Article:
If the person’s problems are affecting the community, the Assembly may wish to establish clear boundaries regarding his or her behavior in relation to itself, the community and, if necessary, to particular individuals within the community, with explicit consequences for violating the boundaries. If that approach is used, care should be taken to establish boundaries that are reasonable and consequences that are appropriate. If possible, this should be done in consultation and cooperation with the individual involved.

The Assembly may find it helpful to put the boundaries and consequences for violating them in the form of a written contract at the time of the agreement so that both the individual and the Assembly will have a copy. If possible, the actual wording should be agreed upon by both the individual and the Assembly. This will help to reduce confusion and minimize individual differences of perception in recalling what was decided when referring to the agreement in the future. Once consequences are specified, if the predetermined boundaries are violated, the Assembly must act to impose the consequences. (USA- NSA, Guidelines for Local Spiritual Assemblies, Chapter 14, p. 11-12)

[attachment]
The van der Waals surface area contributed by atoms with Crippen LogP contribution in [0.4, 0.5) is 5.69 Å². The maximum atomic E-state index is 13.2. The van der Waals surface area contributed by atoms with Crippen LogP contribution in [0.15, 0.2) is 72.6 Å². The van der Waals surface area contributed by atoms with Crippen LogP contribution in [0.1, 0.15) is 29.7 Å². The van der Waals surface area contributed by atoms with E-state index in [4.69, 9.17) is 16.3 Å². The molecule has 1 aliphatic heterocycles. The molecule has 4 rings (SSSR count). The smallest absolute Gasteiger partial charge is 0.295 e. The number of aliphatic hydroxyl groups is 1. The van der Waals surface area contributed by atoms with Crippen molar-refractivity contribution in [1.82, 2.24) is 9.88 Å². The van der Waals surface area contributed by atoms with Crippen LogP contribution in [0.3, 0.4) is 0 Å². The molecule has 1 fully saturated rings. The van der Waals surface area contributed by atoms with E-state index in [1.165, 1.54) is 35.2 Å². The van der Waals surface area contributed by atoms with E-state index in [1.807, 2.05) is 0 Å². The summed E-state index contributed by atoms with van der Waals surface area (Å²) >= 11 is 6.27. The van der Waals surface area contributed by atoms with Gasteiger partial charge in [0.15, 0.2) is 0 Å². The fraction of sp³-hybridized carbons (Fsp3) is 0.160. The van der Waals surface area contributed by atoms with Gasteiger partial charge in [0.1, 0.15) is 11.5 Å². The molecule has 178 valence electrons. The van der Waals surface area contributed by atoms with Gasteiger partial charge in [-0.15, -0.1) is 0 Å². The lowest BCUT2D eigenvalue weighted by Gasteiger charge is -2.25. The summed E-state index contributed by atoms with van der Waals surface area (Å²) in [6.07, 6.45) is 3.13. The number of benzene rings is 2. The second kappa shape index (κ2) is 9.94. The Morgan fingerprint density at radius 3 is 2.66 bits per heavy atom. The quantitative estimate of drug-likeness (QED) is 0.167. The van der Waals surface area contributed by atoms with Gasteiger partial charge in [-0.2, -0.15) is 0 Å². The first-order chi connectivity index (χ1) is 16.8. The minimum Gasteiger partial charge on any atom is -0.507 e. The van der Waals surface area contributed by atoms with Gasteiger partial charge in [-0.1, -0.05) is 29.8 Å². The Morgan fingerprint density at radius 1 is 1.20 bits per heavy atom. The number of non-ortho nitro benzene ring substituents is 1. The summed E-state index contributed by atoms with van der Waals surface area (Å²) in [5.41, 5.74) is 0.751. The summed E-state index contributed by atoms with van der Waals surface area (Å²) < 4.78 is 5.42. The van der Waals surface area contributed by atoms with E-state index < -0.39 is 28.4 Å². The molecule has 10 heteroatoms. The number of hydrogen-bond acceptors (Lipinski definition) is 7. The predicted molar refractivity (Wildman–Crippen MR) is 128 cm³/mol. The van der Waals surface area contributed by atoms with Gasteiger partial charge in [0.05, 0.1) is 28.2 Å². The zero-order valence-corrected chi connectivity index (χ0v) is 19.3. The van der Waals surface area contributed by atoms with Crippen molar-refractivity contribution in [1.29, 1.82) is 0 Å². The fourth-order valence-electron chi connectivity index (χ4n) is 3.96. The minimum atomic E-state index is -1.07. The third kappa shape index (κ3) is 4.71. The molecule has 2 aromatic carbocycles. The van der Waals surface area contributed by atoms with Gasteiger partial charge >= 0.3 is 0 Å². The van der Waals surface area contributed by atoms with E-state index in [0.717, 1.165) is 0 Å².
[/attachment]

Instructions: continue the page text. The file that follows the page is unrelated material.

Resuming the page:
Suggest that the person get a referral from his primary care physician:

If need for a therapist is indicated, the Assembly may wish to suggest that the person get a referral from his or her primary physician, if they do not already have someone they are seeing or would like to see. If the individual’s behavior seems to be so extreme that immediate assistance is required, the Assembly or its liaison may wish to contact a mental health crisis intervention unit or the police, as seems appropriate to the situation.  (USA- NSA, Guidelines for Local Spiritual Assemblies, Chapter 14, p. 12)